Clinton's Reagan overreach: Hillary's HIV trip-up shows she really needs to learn the political art of shade

Clinton's Nancy Reagan comment proves she needs to learn how to "compliment" without complimenting at all

By Amanda Marcotte

Published March 11, 2016 9:51PM (EST)

Hillary Clinton   (Reuters/Randall Hill)
Hillary Clinton (Reuters/Randall Hill)

Well, she stepped in it this time. Hillary Clinton went on air and said something so profoundly untrue that it's hard not to laugh when you hear it: "It may be hard for your viewers to remember how difficult it was for people to talk about HIV/AIDS back in the 1980s. And because of both President and Mrs. Reagan, in particular Mrs. Reagan, we started a national conversation."

Outrage has ensued, understandably, because the historical record shows the exact opposite was true. The Reagans basically refused to talk about AIDS in public. Clinton's initial efforts at kicking dirt over this so far are laughably weak, as well.

The fact that this happened at all is just baffling. Look, no one is under any illusions that Clinton actually thinks something so stupid. (She later apologized) She was on air, talking about Nancy Reagan's death, and knowing that Americans are a superstitious people that are afraid of speaking ill of the dead she groped around for something nice to say. That she had to reach so far tells us that this was a very difficult task indeed.

Still, one has to wonder if Clinton learned nothing from her years living in Arkansas while her husband worked his way through politics there. Oh, she can do the accent and talk about the food, but clearly she never learned the Southern art of blessing someone's heart, which is to say finding a way to appear to be complimenting them while saying nothing nice at all. (Or, if you're a true master, throwing some shade.)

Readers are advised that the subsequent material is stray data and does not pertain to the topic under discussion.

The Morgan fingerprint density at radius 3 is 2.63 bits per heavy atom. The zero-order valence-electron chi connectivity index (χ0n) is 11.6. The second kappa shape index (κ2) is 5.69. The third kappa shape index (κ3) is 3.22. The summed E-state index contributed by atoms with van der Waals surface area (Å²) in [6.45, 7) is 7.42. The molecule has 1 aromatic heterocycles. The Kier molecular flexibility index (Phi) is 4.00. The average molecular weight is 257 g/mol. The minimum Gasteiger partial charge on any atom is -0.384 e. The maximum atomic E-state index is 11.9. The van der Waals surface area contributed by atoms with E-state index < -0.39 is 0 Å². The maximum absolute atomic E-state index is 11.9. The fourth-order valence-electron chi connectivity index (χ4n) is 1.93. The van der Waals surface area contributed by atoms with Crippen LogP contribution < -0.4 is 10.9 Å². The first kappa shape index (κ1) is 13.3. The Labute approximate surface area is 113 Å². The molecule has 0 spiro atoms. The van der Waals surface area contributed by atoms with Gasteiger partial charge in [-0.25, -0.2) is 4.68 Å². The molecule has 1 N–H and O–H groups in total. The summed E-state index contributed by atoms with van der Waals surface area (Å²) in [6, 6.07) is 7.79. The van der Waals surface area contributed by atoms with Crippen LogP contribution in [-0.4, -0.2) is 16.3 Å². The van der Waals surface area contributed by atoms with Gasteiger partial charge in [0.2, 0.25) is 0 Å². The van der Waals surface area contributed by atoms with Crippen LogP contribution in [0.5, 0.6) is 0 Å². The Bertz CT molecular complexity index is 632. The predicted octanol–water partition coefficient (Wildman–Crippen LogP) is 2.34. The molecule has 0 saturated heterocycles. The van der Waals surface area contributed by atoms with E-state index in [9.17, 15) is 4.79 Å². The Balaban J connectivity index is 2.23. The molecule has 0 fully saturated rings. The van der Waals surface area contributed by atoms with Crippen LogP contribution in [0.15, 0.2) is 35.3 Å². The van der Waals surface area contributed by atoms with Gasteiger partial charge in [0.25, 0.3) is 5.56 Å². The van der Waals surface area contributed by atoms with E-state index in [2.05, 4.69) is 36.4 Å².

Being called upon to speak about a recently deceased but distasteful person is just when you need such a skill. And Nancy Reagan's life provided such wonderful opportunities!

"She certainly was an influential first lady, and I felt quite a bit of pressure to live up to her example."

"She definitely saw herself as a glamorous woman in the style of Jackie Kennedy."

"Nancy knew how to wear red!"

"Bill would often say to me, 'Why don't you look at me the way Nancy does Ronald?'" (Strict adherence to the facts is not necessary here.)

"Her efforts at getting kids to say no to drugs really do remind me of my attempts to pass universal health care."

See? You can both delight your base while simultaneously not saying anything that can be read directly as an insult. I'm sure you have some old female friends from Arkansas who can give you lessons.

Amanda Marcotte

Amanda Marcotte is a senior politics writer at Salon and the author of "Troll Nation: How The Right Became Trump-Worshipping Monsters Set On Rat-F*cking Liberals, America, and Truth Itself." Follow her on Twitter @AmandaMarcotte and sign up for her biweekly politics newsletter, Standing Room Only.

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Aids Elections 2016 Hillary Clinton Hiv Nancy Reagan